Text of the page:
Avoiding Road Rage

A Guide For The Fearful. . .

If you're a driver, you've almost certainly experienced it. Someone screams at you for driving "too slowly." You are cut off by a lane-changing speed demon. You are chased for miles by a motorist enraged at some real or imagined driving faux pas on your part. Whether you were the aggressor or the victim (in many cases of road rage, the line is blurry) you've almost certainly been involved in an aggressive driving incident.

We talked to several experts and gathered some tips on how to avoid raging, or being raged at, while driving.

  • Wear your seat belt. This is, of course, always essential for safe driving, but if you're involved in a potentially dangerous situation with an angry driver, it's even more important.
  • Don't let your pride overtake your rationality. Don't feel you have to "rise" to the challenge. Even if the other driver is at fault, let it go.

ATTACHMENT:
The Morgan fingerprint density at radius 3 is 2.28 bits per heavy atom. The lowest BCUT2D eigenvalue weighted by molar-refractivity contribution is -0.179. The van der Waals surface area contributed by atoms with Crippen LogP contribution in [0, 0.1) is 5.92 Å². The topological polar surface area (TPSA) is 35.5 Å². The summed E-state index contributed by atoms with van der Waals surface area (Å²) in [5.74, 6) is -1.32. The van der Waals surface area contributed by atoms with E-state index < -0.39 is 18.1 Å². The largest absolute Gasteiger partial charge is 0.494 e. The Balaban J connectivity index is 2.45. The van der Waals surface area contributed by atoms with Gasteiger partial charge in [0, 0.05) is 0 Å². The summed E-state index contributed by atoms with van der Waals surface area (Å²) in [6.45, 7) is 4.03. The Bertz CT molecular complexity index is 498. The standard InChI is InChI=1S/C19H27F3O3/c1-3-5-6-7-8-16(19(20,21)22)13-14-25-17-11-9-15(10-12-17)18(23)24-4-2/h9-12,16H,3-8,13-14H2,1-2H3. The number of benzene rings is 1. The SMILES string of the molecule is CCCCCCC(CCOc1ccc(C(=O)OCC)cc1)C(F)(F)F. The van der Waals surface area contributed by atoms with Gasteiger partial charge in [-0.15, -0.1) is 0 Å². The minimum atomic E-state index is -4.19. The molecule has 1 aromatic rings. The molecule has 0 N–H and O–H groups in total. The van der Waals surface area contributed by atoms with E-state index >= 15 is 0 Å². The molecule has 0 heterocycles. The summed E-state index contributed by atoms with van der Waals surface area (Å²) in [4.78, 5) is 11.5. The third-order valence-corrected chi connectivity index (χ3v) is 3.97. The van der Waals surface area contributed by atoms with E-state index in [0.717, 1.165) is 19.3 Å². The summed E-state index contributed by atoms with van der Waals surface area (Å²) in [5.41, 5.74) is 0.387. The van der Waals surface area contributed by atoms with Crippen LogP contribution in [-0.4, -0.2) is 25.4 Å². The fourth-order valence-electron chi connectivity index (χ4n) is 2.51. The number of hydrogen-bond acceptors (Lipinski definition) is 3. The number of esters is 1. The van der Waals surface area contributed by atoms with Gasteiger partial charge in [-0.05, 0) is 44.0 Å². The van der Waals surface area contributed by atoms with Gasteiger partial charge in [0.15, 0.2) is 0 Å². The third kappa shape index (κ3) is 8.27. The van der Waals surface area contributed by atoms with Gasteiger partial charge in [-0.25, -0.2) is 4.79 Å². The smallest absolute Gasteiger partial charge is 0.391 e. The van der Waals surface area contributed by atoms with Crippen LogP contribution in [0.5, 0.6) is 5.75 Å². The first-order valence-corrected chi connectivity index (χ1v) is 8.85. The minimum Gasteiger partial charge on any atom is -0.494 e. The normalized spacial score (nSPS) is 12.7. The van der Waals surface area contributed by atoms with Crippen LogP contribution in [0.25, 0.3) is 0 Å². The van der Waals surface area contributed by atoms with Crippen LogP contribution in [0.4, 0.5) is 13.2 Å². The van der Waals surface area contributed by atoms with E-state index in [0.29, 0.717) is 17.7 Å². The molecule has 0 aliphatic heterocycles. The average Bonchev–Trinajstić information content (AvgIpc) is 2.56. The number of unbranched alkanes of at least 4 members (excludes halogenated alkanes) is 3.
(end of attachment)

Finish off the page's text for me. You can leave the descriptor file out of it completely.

• If someone is following or chasing you, try to avoid them. Make every attempt to simply get out of their way.
  • Do not challenge them by speeding up or attempting to hold your own in your travel lane.
  • Avoid eye contact. Locking eyes can often escalate the dispute.

    Five people were killed in an upstate New York accident, which was caused by aggressive driving.

  • Ignore other drivers' angry gestures toward you. Even more importantly, don't respond in kind. Be careful, even when trying to make a signal of apology. These can often be misinterpreted as an indication of anger.
  • Give yourself enough time to get to where you're going. A rushed driver is very often an angry, frustrated driver. And in rushing, you're also more likely to make the kind of mistakes that can ignite an incident.
  • Report aggressive drivers to the police.
  • If you are involved with an ongoing altercation with an enraged driver, and you have a cellular phone and can do it safely, call the police from your car.
  • If you find yourself getting angry, relax, take a deep breath, and try to wait a moment before you react. One key, experts say: try to empathize with other drivers. Think of them not as anonymous jerks who are trying to hamper your trip, but as fellow human beings who, like you, have shortcomings.
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Written by David Kohn